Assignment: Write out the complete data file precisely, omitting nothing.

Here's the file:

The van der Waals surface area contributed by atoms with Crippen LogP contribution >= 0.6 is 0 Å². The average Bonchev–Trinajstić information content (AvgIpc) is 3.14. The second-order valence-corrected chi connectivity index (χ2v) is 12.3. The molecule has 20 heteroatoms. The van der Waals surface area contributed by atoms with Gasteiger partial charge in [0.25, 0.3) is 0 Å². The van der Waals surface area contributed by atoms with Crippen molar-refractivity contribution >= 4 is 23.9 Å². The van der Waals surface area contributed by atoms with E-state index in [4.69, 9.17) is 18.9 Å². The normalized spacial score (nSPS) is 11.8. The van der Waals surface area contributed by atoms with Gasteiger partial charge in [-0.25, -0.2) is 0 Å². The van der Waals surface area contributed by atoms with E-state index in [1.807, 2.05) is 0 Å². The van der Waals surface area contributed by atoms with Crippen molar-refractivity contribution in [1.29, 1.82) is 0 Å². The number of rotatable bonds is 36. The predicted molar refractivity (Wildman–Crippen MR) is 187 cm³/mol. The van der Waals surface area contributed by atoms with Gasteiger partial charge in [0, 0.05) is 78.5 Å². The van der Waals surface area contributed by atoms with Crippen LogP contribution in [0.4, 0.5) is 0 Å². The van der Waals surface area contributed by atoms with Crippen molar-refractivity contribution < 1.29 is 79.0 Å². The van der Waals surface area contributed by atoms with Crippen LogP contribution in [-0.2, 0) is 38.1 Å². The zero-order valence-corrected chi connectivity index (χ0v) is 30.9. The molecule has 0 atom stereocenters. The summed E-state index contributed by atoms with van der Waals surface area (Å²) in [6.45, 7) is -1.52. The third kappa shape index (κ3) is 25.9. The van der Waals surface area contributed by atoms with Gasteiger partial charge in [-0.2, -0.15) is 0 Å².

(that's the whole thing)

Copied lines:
The van der Waals surface area contributed by atoms with Crippen LogP contribution >= 0.6 is 0 Å². The average Bonchev–Trinajstić information content (AvgIpc) is 3.14. The second-order valence-corrected chi connectivity index (χ2v) is 12.3. The molecule has 20 heteroatoms. The van der Waals surface area contributed by atoms with Gasteiger partial charge in [0.25, 0.3) is 0 Å². The van der Waals surface area contributed by atoms with Crippen molar-refractivity contribution >= 4 is 23.9 Å². The van der Waals surface area contributed by atoms with E-state index in [4.69, 9.17) is 18.9 Å². The normalized spacial score (nSPS) is 11.8. The van der Waals surface area contributed by atoms with Gasteiger partial charge in [-0.25, -0.2) is 0 Å². The van der Waals surface area contributed by atoms with E-state index in [1.807, 2.05) is 0 Å². The van der Waals surface area contributed by atoms with Crippen molar-refractivity contribution in [1.29, 1.82) is 0 Å². The number of rotatable bonds is 36. The predicted molar refractivity (Wildman–Crippen MR) is 187 cm³/mol. The van der Waals surface area contributed by atoms with Gasteiger partial charge in [0, 0.05) is 78.5 Å². The van der Waals surface area contributed by atoms with Crippen LogP contribution in [0.4, 0.5) is 0 Å². The van der Waals surface area contributed by atoms with Crippen molar-refractivity contribution < 1.29 is 79.0 Å². The van der Waals surface area contributed by atoms with Crippen LogP contribution in [-0.2, 0) is 38.1 Å². The zero-order valence-corrected chi connectivity index (χ0v) is 30.9. The molecule has 0 atom stereocenters. The summed E-state index contributed by atoms with van der Waals surface area (Å²) in [6.45, 7) is -1.52. The third kappa shape index (κ3) is 25.9. The van der Waals surface area contributed by atoms with Gasteiger partial charge in [-0.2, -0.15) is 0 Å².